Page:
21st Century Challenges

The sustainable and profitable maximization of societal and individuals benefits derived from renewable resources:

  • Feeding a population of 9 billion without undermining the viability and long-term sustainability of natural resources
  • Applying the best science and management techniques available to traceability
  • Alienation of urban citizens (consumers) from producers of feedstock for food, renewable fuels, plant-based materials, phyto-pharmaceuticals, etc., resulting in:
    • disinterest in farming as an occupation
    • reduction in number of students and researchers of agricultural production
    • polarization of views (i.e. not very nuanced, not very accepting of alternate views) around the use of advanced science in the use of agricultural resources (e.g., the GMO debate)
    • paving over of farmland
  • Attracting human and financial investment in intellectual capital required for profitable and sustainable primary production
  • Challenge to¬†maintain the size of the arable land base, let alone its health, in the face of urban and suburban growth.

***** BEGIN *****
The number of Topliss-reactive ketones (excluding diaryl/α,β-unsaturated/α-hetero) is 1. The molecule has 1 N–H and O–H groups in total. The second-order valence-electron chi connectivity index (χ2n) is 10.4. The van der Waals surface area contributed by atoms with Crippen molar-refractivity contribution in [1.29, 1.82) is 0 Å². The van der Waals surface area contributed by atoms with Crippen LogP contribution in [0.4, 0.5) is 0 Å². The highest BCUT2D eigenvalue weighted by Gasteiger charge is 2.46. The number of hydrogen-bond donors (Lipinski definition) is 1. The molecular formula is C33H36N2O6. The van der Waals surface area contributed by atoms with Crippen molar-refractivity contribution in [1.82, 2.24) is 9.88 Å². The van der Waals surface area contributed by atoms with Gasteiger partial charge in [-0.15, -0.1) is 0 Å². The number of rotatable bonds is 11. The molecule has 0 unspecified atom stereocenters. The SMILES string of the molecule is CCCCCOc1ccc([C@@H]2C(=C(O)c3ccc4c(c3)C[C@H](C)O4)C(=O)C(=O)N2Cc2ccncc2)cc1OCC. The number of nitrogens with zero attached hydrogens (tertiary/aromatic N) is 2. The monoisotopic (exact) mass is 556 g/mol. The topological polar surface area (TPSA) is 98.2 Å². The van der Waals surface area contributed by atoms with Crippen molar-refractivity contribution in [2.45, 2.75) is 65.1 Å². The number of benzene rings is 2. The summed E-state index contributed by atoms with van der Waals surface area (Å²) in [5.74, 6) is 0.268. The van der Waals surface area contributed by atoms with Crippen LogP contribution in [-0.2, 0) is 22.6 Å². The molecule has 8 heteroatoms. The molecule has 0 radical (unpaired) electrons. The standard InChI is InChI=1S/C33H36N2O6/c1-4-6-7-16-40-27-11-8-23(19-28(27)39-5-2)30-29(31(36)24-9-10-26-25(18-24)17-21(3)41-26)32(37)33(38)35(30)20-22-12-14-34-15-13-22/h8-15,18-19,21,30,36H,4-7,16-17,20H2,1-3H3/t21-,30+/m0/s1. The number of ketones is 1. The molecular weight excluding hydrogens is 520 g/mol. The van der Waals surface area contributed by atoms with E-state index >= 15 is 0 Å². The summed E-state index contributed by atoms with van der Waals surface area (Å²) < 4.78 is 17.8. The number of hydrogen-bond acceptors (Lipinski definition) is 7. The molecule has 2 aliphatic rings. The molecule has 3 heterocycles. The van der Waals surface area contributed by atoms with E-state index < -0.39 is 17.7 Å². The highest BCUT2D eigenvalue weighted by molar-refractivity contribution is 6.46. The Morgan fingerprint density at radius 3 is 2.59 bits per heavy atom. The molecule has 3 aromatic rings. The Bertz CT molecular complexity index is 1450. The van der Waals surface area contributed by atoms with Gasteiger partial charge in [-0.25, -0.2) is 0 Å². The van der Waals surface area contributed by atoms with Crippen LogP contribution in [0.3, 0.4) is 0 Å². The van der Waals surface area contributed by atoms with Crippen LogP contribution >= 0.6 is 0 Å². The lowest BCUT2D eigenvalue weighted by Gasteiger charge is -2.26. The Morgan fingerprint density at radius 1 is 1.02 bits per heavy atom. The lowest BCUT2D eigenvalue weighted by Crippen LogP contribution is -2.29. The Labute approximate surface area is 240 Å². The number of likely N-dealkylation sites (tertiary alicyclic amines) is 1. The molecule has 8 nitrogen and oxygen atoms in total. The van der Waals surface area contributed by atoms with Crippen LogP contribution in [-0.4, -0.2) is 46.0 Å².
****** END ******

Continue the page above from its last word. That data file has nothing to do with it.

• Decreasing health costs by increasing prevalence of healthy diets, use of functional foods and nutraceuticals, pharmaceuticals based on agricultural derived ingredients
  • Employing waste or previously unused byproducts to meet individual or societal needs
  • Building bridges, crossing barriers between government policy departments¬† (silos) and between governments
  • Producing energy for economic growth
  • Profitability along all parts of the various value chains or “food systems”
  • Adaptation to climate change
  • Harnessing the best science available
  • Tackling biodiversity, invasive species and emerging diseases
  • Producing sufficient food, fuel, fibre and pharmaceuticals to meet needs of growing urban and affluent consumers
  • Food security globally
  • Fostering interest in the agro-economy before it is too late
  • Fostering multidisciplinary and multi-sectoral collaboration in problem solving